As an anthropologist, I'm not accustomed to thinking in terms of "firsts." But I was asked by the members of the staff at Madden Library at California State University, Fresno, to compile a list for San Joaquin County as part of an exhibition on "firsts" in the greater San Joaquin Valley.
Bidwell-Bartleson party member Charles M. . . . → Read More: Some San Joaquin County “Firsts”
Jedediah Strong Smith (1799–1831) and about fifteen trappers with the Rocky Mountain Fur Company entered California in November 1826. They were hoping to "find parts of the country as well stocked with Beaver as the waters of the Missouri." Smith and his party had crossed the Mojave Desert and the San Bernardino Mountains (a route later . . . → Read More: The Origins of French Camp, California
Nudity certainly has its place. I honestly can't imagine showering in my clothes. But why anybody would want to walk around au natural in the middle of a densely populated city escapes me. Especially in cold weather, for crying out loud! And in San Francisco! What about the fog, clouds, and rain? Simply thinking about the . . . → Read More: Chilling Out in Northern California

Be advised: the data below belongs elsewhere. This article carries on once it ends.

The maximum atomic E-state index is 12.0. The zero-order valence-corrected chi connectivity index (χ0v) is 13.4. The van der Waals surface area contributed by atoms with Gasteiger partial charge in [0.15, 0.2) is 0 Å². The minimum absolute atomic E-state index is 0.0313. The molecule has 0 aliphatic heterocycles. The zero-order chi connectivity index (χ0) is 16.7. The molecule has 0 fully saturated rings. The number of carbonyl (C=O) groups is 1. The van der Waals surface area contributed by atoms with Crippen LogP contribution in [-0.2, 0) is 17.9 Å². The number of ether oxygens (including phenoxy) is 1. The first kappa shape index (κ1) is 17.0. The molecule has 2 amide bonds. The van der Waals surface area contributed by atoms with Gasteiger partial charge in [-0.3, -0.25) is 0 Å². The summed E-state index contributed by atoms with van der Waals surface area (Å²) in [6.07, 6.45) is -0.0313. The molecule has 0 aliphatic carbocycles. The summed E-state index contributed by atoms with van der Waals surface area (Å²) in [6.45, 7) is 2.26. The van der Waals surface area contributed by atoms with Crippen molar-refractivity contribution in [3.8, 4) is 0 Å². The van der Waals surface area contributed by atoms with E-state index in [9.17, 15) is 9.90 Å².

Do you know which federally recognized tribe has its headquarters in San Joaquin County? If you answered the California Valley Miwok Tribe, you were correct. I bet most of you didn't answer correctly….
Elders and officers of the California Valley Miwok Tribe present tribal flag to Robin Wood and David Stuart (both on right) of the . . . → Read More: Rediscovering California’s Native Americans
There are two remaining stereotypes that I’d like to address. First, that the Indians from San Joaquin County area were nothing special.
It is remarkable enough that the ancestors of the Native people from what is now San Joaquin County settled this area perhaps thirteen thousand years ago and developed lifeways suited to a new and changing . . . → Read More: Stereotypes of Native People in San Joaquin County, Part 3
American educators and the mainstream media have depicted the Native peoples of California—especially in the Central Valley—as passive, weak, and disinclined to defend their homelands. Americans tend to put the warrior Indians of the Great Plains on a pedestal, even though their cultures developed after Europeans reintroduced the horse to the New World. California Indians had . . . → Read More: Stereotypes of Native People in San Joaquin County, Part 2
”I encourage students to pursue an idea far enough so they can see what the…stereotypes are. Only then do they begin to hit pay dirt.” (Robert Morgan)
I began my career as a seasonal worker at Caswell Memorial State Park, in southern San Joaquin County. Preparing for campfire programs, I soon realized that what I had been . . . → Read More: Stereotypes of Native People in San Joaquin County, Part 1